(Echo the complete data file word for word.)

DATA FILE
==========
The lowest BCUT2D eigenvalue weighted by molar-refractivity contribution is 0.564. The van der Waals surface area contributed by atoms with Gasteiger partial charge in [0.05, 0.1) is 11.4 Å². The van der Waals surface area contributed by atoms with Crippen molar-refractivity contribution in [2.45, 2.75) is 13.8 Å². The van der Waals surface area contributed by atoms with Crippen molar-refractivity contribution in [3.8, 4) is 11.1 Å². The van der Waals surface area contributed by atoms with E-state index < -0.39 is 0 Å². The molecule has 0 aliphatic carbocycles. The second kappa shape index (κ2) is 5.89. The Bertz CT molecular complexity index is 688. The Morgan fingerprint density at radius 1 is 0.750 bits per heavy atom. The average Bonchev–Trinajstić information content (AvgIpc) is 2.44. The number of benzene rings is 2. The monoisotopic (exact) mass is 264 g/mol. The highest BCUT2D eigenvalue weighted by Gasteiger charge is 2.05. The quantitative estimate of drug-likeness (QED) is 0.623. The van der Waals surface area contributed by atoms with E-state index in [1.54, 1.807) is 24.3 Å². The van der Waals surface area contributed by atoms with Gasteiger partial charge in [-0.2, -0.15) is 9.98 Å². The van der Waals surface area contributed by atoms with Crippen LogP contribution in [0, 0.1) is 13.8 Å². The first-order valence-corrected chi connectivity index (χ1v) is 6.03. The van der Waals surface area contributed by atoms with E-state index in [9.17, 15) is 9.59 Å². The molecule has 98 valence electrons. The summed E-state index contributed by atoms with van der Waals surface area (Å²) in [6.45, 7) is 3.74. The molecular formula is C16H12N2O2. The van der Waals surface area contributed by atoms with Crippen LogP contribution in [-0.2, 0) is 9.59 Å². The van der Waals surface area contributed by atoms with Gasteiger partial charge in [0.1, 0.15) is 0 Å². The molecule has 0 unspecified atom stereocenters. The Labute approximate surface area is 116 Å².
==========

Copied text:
The lowest BCUT2D eigenvalue weighted by molar-refractivity contribution is 0.564. The van der Waals surface area contributed by atoms with Gasteiger partial charge in [0.05, 0.1) is 11.4 Å². The van der Waals surface area contributed by atoms with Crippen molar-refractivity contribution in [2.45, 2.75) is 13.8 Å². The van der Waals surface area contributed by atoms with Crippen molar-refractivity contribution in [3.8, 4) is 11.1 Å². The van der Waals surface area contributed by atoms with E-state index < -0.39 is 0 Å². The molecule has 0 aliphatic carbocycles. The second kappa shape index (κ2) is 5.89. The Bertz CT molecular complexity index is 688. The Morgan fingerprint density at radius 1 is 0.750 bits per heavy atom. The average Bonchev–Trinajstić information content (AvgIpc) is 2.44. The number of benzene rings is 2. The monoisotopic (exact) mass is 264 g/mol. The highest BCUT2D eigenvalue weighted by Gasteiger charge is 2.05. The quantitative estimate of drug-likeness (QED) is 0.623. The van der Waals surface area contributed by atoms with E-state index in [1.54, 1.807) is 24.3 Å². The van der Waals surface area contributed by atoms with Gasteiger partial charge in [-0.2, -0.15) is 9.98 Å². The van der Waals surface area contributed by atoms with Crippen LogP contribution in [0, 0.1) is 13.8 Å². The first-order valence-corrected chi connectivity index (χ1v) is 6.03. The van der Waals surface area contributed by atoms with E-state index in [9.17, 15) is 9.59 Å². The molecule has 98 valence electrons. The summed E-state index contributed by atoms with van der Waals surface area (Å²) in [6.45, 7) is 3.74. The molecular formula is C16H12N2O2. The van der Waals surface area contributed by atoms with Crippen LogP contribution in [-0.2, 0) is 9.59 Å². The van der Waals surface area contributed by atoms with Gasteiger partial charge in [0.1, 0.15) is 0 Å². The molecule has 0 unspecified atom stereocenters. The Labute approximate surface area is 116 Å².